The industry secrets that cost patients money at the pharmacy
Written by Stephen Buck
Written by Stephen Buck
LAST UPDATED: Jan 20, 2022
3 MIN READ
Americans feel the high costs of prescription drugs every day. Nearly 30% of adults say they haven’t taken their medication as prescribed in the last year due to cost and two-thirds of adults labeled lowering drug costs an immediate, high priority for the President.
Despite this, it looks as though the ongoing efforts to address these costs in Washington will stall, yet again. After more than a decade of trying to improve the pharmacy experience for patients, I’ve learned that, in the absence of an unlikely industry overhaul, these are the industry secrets that patients should know to avoid sticker shock at the pharmacy.
The pharmacy business is all about markups; patients should use price comparison tools or shop across local, mail-order, and cash-pay pharmacies to avoid them.
Common generics make up the vast majority of drugs prescribed, and most of these have become increasingly affordable over the past several years. Despite this, the pharmaceutical supply chain has evolved to include so many stakeholders that it fails to pass along all of the cost savings to patients.
Rosuvastatin (Crestor), a common generic medication for high cholesterol, can cost a pharmacy about $0.03 per pill. But pharmacies aren’t just adding a nominal markup when setting a price — it’s far more complicated. Pharmacies consider not only what patients can afford but what they are incentivized to charge based on agreements with Pharmacy Benefit Managers (PBMs). As a result, pharmacies sometimes raise their cash prices to negotiate higher rates from PBMs.
But this isn’t where the price hikes end. PBMs themselves also want to make money, which they do by marking up their price for insurance plans and employers again. The result is that the rosuvastatin that costs the pharmacy $0.03 per pill can be billed to an insurer at up to $2.00 dollars per pill — which is then passed along to patients in rising copays, deductibles, and premiums.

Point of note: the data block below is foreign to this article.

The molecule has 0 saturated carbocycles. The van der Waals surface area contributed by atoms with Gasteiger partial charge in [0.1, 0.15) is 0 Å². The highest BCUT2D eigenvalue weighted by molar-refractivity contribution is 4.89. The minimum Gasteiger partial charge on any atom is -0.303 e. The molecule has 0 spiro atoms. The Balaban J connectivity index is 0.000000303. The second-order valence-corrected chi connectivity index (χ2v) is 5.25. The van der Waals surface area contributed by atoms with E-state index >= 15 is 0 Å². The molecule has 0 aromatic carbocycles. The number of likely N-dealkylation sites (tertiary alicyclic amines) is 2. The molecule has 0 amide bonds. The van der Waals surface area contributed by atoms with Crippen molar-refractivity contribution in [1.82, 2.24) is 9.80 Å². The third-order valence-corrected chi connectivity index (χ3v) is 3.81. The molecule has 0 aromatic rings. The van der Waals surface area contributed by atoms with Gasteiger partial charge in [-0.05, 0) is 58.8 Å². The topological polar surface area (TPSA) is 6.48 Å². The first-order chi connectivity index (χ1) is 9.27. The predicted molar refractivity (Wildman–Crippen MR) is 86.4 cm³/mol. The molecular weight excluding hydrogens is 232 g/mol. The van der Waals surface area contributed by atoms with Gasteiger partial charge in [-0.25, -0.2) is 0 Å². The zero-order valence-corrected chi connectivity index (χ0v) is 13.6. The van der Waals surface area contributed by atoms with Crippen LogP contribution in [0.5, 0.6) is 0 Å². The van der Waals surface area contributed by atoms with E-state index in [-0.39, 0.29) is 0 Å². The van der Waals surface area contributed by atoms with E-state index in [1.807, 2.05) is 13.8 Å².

Thankfully, patients can price shop for their prescription drugs (a rare opportunity in healthcare). They may be able to save by using cash-pay, mail-order pharmacies, like Ro Pharmacy, by checking online price comparison tools, or by contacting their local pharmacies to compare prescription options. This process could be the difference between paying $55 or just $15 for a 90 day supply of rosuvastatin.
Insurance doesn’t always make drugs more affordable; patients should ask about the cash-pay price because paying out-of-pocket can offer savings.
While insurance coverage from an employer can be a valuable benefit, 28% of the time a patient’s copay is more expensive than the cash pay price for a generic drug. How is it possible that even “well-insured” patients are overpaying?
The middlemen in this equation, the PBMs, often obscure the fact that patients might be better off paying cash rather than their copay. PBMs pay pharmacies for their drugs at different rates. But instead of showing patients this menu of prices, they simply make a patient’s copay the same for all pharmacies. For something as affordable as rosuvastatin, this means it’s not uncommon for a copay to be the costlier option. A good rule of thumb for patients is to always compare or ask about the cash-pay price before paying at the pharmacy.
Insurance plans, not doctors, typically limit prescription supplies to 90 days; patients should look for extended supply options to save money and time.
Patients assume frequent trips to the pharmacy for refills are simply part of their healthcare experience. Yet, in most cases, the practice of limiting drug supplies to 90 days per fill is largely decided by insurance companies’ policies designed to reduce potentially wasted costs on greater supplies of medications. Shorter supply is advantageous to pharmacies too, as it means more transactions and profit per customer, plus greater foot traffic to purchase other items in their stores.
On the other hand, the vast majority of medical professionals believe that extended supply prescriptions, which offer 6 or 12-month supplies of medication per refill, are more convenient and could save patients money. For example, a doctor may decide that an immunocompromised patient, someone living with chronic conditions, or a student away at college is better suited by a 6-month drug supply than the typical 90-day one.
Findings from Ro Pharmacy’s survey with Ipsos.
Buying more of a product often leads to savings per unit, medications are no exception. Patients can save themselves time and money by asking their doctor or pharmacist about extended supply prescriptions. Research shows that doctors and pharmacists are comfortable prescribing them, and many believe that these prescriptions could help patients better stick with and manage their treatment.If patients can understand how these three industry secrets affect their drug costs, and try some of these best practices, they can, hopefully, avoid difficult choices between maintaining their health or making ends meet.